Considerable attention has focused on the capacity of Maine and other states to manage water resources in light of potential conflicts with the General Agreement on Trade in Services (GATS) administered by the World Trade Organization (WTO). While GATS water issues should be monitored closely, recent developments such as the European Union's decision not to seek inclusion of "water for human use" as a sector of economic activity that should come under the scope of GATS regulation suggest that a conflict between GATS rules and Maine's authority to regulate drinking water services may be unlikely in the near term. Nonetheless, the resumption of WTO negotiations on GATS and domestic regulation and the already-existing U.S. commitments on distribution services and on sewage services and environmental services bear very close watching and in the long run may threaten Maine's authority over water policy more generally.
The possibility of a challenge under an international investment agreement to Maine's authority to regulate its water resources, however, cannot be discounted even in the short term. Two major NAFTA chapter 11 cases challenging the capacity of state and local government regulation to protect the safety of drinking water have already been adjudicated. The NAFTA tribunal in Methanex v. United States soundly rejected Vancouver-based Methanex corporation's claim for nearly a billion dollars in compensatory damages for California's phase-out of the gasoline additive MTBE because it was polluting lakes and groundwater and was endangering the public health. But, in an equally important case, Metalclad v. Mexico, an international tribunal found a violation of NAFTA's chapter 11 on investment when state and local governments took regulatory action to stop operation by U.S.-based Metalclad corporation of a hazardous waste disposal facility believed to be a threat to drinking water safety and the environment.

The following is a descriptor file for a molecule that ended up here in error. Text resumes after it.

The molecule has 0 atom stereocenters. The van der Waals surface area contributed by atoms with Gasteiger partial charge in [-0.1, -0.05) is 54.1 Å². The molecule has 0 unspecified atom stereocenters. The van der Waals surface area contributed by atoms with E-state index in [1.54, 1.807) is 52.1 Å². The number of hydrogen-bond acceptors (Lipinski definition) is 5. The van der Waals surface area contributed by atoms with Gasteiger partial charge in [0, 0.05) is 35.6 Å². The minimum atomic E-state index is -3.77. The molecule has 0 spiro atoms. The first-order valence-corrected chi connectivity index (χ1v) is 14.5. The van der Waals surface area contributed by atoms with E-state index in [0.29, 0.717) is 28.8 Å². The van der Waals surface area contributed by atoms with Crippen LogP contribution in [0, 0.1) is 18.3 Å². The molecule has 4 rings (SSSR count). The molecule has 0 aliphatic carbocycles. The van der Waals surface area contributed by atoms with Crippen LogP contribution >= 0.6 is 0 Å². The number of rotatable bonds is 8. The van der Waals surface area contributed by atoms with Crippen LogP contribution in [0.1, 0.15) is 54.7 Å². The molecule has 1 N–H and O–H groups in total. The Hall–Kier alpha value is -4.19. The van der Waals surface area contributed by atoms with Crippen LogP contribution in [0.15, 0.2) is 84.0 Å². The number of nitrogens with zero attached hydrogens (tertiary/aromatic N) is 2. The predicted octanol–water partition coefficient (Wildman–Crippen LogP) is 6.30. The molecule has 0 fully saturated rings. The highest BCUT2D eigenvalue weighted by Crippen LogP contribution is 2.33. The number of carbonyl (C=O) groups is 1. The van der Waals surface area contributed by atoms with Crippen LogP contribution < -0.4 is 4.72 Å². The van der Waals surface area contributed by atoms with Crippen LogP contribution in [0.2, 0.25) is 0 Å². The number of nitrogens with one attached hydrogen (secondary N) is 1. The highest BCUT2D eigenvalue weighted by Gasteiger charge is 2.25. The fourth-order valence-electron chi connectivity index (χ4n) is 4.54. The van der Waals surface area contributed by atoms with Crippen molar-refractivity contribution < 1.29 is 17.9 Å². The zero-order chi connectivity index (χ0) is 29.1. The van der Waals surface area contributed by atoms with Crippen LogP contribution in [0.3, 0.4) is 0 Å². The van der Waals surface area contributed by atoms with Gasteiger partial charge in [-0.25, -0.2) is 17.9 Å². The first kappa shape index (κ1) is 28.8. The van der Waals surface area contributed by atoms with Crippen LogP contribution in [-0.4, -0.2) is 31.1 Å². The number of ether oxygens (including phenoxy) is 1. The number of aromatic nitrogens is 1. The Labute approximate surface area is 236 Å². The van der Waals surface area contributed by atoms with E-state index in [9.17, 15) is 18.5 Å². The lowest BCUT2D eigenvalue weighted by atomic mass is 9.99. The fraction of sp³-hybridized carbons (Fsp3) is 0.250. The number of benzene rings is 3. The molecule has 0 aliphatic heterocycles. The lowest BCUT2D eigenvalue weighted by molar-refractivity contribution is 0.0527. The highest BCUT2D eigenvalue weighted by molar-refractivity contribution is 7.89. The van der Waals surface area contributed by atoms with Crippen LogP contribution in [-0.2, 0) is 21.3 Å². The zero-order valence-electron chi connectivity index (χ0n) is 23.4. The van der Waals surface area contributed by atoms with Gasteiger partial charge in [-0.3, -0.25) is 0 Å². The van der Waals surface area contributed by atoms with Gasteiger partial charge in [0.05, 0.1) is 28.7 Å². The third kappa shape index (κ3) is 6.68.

This litigation history suggests that there is a risk that international investment claims may be brought seeking compensation for regulation of water resources by Maine or other U.S. states or localities; again, two major cases have already been brought in North America. It also suggests that Maine may want to work with the U.S. Trade Representative's office and with the Maine congressional delegation to seek an official interpretation of NAFTA chapter 11 and clear language in future agreements that will codify parts of the Methanex decision and otherwise protect bona fide government regulations, including water regulations, from any Metalclad-type claim that might be based on the actions of the State of Maine or one of its subdivisions.
What are the options for improved federal consultation with states and reform of international investment agreements?
Again, advocacy by governors to protect state sovereignty and environmental regulatory authority and to ensure that the concerns of home-state industries are heard in Washington could be far more effective if 2009 trade promotion authority (TPA) legislation or some similar act of Congress mandated more extensive state-federal consultation on trade policy issues than are currently required.
Maine may want to seek reform of U.S. policy related to international investment litigation to preclude a challenge to state or local water policy and to bona fide state and local regulatory acts in the public interest generally.
The NAFTA litigation history, noted above, suggests that there is a risk that international investment claims may be brought seeking compensation for regulation of water resources by Maine or other U.S. states or localities; again, two major cases have already been brought in North America. It also suggests that Maine may want to work with the U.S. Trade Representative's office and with the Maine congressional delegation to seek an official interpretation of NAFTA chapter 11 and clear language in future agreements that will codify parts of the Methanex decision and otherwise protect bona fide government regulations, including water regulations, from any Metalclad-type claim that might be based on the actions of the State of Maine or one of its subdivisions.